IG’s Peace Blog

Peace and its many aspects

Interesting Story about the ICC

In case you didn’t know, the ICC is “The International Criminal Court”.  Here is the link to the story from The Economist magazine (no less!).  Also, as usual, here are a few paragraphs to (hopefully) get you interested:


“EVEN fans of the International Criminal Court (ICC) in The Hague admit that its proceedings are interminable and expensive. But the court is the world’s backstop for prosecuting genocide, war crimes and other enormities. Some of the ICC’s troubles are longstanding. Big countries such as China, India and Russia have not signed up to its founding statute. America has not ratified it (though it is co-operating quietly).

But some troubles are new. One comes from a WikiLeaks cable on Britain’s view of the ICC’s highest-profile indictment, of Sudan’s president Omar al-Bashir for genocide. Britain has publicly backed the indictment, which followed a mandate from the UN Security Council. But the cable suggests Britain regards it as “unhelpful”—a damning word in the mouth of a mandarin. At best, it seems, Britain sees it as a chip to be exchanged for setting south Sudan free and making peace in Darfur. That may be clever diplomacy, but it does nothing for the ICC’s credibility to be seen as a pawn in a foreign power’s chess game.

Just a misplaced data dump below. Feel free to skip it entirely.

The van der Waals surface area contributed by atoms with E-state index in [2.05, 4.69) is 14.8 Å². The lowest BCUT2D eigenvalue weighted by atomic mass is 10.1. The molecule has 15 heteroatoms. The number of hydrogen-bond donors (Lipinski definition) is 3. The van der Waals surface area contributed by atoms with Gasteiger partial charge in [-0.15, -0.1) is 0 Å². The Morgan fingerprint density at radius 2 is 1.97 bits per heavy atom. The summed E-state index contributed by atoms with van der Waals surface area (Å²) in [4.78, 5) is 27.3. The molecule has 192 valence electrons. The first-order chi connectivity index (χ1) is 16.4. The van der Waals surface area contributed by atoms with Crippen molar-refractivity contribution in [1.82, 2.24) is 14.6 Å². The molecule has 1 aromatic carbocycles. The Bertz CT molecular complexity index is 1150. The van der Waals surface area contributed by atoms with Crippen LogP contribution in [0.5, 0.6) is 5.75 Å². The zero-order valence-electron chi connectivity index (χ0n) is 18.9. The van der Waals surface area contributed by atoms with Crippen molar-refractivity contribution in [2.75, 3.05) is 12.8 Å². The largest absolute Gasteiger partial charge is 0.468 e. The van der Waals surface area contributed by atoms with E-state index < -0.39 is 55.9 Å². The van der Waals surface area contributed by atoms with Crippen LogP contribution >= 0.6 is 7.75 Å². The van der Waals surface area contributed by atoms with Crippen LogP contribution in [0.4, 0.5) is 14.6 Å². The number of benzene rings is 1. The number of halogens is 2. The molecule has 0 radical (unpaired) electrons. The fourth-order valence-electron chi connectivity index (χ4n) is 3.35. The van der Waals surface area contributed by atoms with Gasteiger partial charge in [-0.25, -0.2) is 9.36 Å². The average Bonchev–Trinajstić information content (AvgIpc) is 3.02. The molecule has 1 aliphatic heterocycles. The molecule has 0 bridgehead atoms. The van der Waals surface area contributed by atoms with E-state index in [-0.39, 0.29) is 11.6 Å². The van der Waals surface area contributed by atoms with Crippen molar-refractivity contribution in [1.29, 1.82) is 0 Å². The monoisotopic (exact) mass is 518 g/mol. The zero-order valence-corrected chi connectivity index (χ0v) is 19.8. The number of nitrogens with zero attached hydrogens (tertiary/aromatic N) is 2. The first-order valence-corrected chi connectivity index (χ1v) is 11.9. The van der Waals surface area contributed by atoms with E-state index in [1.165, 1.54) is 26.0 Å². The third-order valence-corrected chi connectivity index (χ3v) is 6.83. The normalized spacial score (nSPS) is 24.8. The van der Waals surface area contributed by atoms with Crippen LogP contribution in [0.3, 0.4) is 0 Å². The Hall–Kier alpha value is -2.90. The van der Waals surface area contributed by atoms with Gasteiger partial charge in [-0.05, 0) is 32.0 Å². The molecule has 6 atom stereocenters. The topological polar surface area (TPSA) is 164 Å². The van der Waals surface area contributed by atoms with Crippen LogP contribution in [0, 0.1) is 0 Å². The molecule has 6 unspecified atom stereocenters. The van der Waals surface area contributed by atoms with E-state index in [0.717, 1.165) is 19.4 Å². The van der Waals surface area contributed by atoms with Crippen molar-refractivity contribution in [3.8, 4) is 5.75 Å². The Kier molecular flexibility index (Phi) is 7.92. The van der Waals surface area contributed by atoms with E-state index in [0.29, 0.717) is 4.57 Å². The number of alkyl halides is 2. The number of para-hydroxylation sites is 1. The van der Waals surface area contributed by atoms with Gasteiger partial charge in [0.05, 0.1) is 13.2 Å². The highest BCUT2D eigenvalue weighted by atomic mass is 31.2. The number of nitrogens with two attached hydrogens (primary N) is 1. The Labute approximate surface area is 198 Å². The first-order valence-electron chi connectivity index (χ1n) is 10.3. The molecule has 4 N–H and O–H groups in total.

More troubles loom for the court’s active cases, all of them in Africa. The most recent, presented by the former UN secretary-general, Kofi Annan, is over the murderous chaos that followed Kenya’s 2007 general election. The ICC’s Argentine prosecutor, Luis Moreno-Ocampo, says over 1,100 people were killed and 600,000 displaced. He wants to bring six senior Kenyans to The Hague. They include the country’s top civil servant, its finance minister and its ex-head of police…”


Here we have what I like to call a “GGI”, ie a Global Governance Issue.  If you look into the matter you will see that there really is a need for the ICC or something like it; but you will also see that there were all sorts of complicated political issues and controversies surrounding its creation.  The article indicates that such problems continue.

So, what do we make of this?  Do we think “ah well, you see, that’s just the way international politics is…basically you can’t get to Justice from here…It don’t work that way.”  Or, do we face up to the fact that better and more just global governance is an absolute necessity, but that it will take a lot of effort and will probably involve numerous fits and starts.  Hint:  IGbarb favors the latter view 🙂 .


February 18, 2011 - Posted by | Uncategorized | , ,

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